There is a growing discussion around the interconnectedness of migration and social protection. It is argued that while the need to manage risk and secure livelihoods can be the main driver of migration, a derived demand for various forms of social protection (state and non-state) often arise in the migration process itself. Migrants working in the informal economy are widely recognized as the most vulnerable group of the global workforce. They are normally in profound need of state protection which is either inadequate or unavailable. Current discussions on social protection for migrants, however, are largely centred on international migrants much to the neglect of internal migrants who form the largest number of the global migration stock. The purpose of this study is to explore the case of the latter in Ghana’s informal economy through state interventions such as the livelihood empowerment against poverty (LEAP) and the voluntary contribution pension scheme (VCPS). The main objective is to examine the perceptions of different categories of migrants on state social protection measures and conditions of work in the informal economy. It is designed as a case study with mixed methods of inquiry. It involves migrants from the highest out-migration area of Ghana (the Upper West Region) in their most preferred destination area (the Techiman District of the Brong Ahafo Region). The source area is largely rural with high levels of deprivation, poverty, lack of development and economic opportunities. It is inhabited mainly by a peasant population whose livelihoods revolve around an erratic and unreliable single rainfall season. On the other hand, the destination area where studies would be carried out is less rural/deprived with more natural resource endowments, low in poverty levels and a flourishing export oriented economy with numerous socio-economic opportunities. It also has a double rainfall season for all year round farming. The outcome of this study is expected to provide an understanding about 1) the perceptions of migrants about state social protection and how it reflects in their conditions; 2) why migrants are (not) participating in opportunities provided by the state for access to social protection; 3) differences and similarities in perceptions of state social protection between gender in rural and urban employments; and, 4) how these perceptions are linked to their daily practice to manage risk and secure livelihood. These outcomes would provide useful information for social protection policy and stimulate debate on internal migration and social protection particularly in Ghana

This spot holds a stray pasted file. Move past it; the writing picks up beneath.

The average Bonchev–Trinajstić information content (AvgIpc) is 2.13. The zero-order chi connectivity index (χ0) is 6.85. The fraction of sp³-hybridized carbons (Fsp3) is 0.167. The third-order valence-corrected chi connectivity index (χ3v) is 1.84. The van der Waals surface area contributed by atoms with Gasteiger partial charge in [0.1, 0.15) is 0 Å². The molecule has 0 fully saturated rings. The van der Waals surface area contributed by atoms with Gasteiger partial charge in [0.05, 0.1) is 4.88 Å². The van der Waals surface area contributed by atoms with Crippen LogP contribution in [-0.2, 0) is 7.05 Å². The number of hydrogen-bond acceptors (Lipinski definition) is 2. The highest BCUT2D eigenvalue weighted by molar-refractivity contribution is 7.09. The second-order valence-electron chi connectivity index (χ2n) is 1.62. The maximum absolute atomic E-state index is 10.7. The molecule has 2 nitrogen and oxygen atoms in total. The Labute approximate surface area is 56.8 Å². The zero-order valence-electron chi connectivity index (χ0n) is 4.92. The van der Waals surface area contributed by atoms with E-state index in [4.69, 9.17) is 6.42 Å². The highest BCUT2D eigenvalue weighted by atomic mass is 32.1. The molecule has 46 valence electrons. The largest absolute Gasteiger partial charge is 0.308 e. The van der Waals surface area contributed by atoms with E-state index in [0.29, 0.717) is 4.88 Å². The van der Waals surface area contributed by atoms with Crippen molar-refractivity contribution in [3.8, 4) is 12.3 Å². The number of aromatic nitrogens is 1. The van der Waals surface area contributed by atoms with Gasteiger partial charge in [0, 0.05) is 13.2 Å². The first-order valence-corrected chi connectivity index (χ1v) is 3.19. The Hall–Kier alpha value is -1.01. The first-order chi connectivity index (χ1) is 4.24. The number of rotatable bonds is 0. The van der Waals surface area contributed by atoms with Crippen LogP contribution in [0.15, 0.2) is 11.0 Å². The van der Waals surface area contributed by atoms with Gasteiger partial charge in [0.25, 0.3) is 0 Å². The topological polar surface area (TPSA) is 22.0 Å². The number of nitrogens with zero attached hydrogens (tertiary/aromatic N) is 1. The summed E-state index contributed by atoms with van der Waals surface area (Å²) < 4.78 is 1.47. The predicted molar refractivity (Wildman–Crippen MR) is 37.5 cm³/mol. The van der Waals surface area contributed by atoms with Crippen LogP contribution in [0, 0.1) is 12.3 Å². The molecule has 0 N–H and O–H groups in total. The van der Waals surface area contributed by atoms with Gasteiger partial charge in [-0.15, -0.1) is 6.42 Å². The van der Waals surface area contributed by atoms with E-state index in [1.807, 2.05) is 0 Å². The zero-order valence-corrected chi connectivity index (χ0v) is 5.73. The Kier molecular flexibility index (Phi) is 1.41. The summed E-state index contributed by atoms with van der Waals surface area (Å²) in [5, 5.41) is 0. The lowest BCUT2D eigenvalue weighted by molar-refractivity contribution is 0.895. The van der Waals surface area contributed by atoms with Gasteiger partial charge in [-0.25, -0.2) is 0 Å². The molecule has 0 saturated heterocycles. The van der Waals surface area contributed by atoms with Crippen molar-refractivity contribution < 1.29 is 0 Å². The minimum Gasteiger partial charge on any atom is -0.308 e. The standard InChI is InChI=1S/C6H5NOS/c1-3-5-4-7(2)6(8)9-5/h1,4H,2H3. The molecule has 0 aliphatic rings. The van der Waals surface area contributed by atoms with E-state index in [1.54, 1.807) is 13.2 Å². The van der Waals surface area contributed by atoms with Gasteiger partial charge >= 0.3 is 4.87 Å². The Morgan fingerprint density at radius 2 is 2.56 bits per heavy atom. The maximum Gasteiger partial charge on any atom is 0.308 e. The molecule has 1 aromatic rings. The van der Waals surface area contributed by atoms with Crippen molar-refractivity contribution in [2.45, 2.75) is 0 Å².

The research is about how migrants working in the informal economy think about the actions of government to protect people against adverse conditions and how this is reflecting in their situations, aspirations and working life. The project considers the views migrants from the highest out-migration area of Ghana (the Upper West Region) living in the one of the most preferred destination area--Techiman District of the Brong Ahafo Region--to examine two key interventions, namely, livelihood empowerment against poverty (LEAP) and the voluntary contribution pension scheme (VCPS).
Still evolving. No empirical findings as of now
|Short title||State Interventions and Perceptions of Migrants in Informal Employment|
|Effective start/end date||15/06/2014 → 19/06/2017|
- internal migration, unskilled/low-skilled labour, social protection, informal employment, vulnerability, poverty
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